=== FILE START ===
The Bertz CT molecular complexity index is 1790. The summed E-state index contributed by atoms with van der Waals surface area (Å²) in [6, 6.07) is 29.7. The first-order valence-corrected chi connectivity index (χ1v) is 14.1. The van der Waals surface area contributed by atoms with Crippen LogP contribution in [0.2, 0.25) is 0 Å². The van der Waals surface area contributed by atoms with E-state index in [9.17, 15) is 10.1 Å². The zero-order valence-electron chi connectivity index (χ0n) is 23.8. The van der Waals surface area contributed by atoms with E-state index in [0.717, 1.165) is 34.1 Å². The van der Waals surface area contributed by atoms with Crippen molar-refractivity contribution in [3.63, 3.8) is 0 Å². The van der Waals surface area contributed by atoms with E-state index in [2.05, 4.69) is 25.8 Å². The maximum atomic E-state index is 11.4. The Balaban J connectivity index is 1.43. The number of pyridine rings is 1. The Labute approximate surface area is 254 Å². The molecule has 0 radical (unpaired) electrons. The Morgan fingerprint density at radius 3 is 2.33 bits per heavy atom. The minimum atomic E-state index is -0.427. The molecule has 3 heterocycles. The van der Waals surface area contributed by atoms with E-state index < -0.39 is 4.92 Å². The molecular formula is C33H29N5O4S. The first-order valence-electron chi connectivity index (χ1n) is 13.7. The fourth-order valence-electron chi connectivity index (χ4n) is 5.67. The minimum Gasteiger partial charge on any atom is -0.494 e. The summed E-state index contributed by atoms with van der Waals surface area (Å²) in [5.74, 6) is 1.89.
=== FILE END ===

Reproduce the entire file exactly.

The Bertz CT molecular complexity index is 1790. The summed E-state index contributed by atoms with van der Waals surface area (Å²) in [6, 6.07) is 29.7. The first-order valence-corrected chi connectivity index (χ1v) is 14.1. The van der Waals surface area contributed by atoms with Crippen LogP contribution in [0.2, 0.25) is 0 Å². The van der Waals surface area contributed by atoms with E-state index in [9.17, 15) is 10.1 Å². The zero-order valence-electron chi connectivity index (χ0n) is 23.8. The van der Waals surface area contributed by atoms with E-state index in [0.717, 1.165) is 34.1 Å². The van der Waals surface area contributed by atoms with Crippen molar-refractivity contribution in [3.63, 3.8) is 0 Å². The van der Waals surface area contributed by atoms with E-state index in [2.05, 4.69) is 25.8 Å². The maximum atomic E-state index is 11.4. The Balaban J connectivity index is 1.43. The number of pyridine rings is 1. The Labute approximate surface area is 254 Å². The molecule has 0 radical (unpaired) electrons. The Morgan fingerprint density at radius 3 is 2.33 bits per heavy atom. The minimum atomic E-state index is -0.427. The molecule has 3 heterocycles. The van der Waals surface area contributed by atoms with E-state index < -0.39 is 4.92 Å². The molecular formula is C33H29N5O4S. The first-order valence-electron chi connectivity index (χ1n) is 13.7. The fourth-order valence-electron chi connectivity index (χ4n) is 5.67. The minimum Gasteiger partial charge on any atom is -0.494 e. The summed E-state index contributed by atoms with van der Waals surface area (Å²) in [5.74, 6) is 1.89.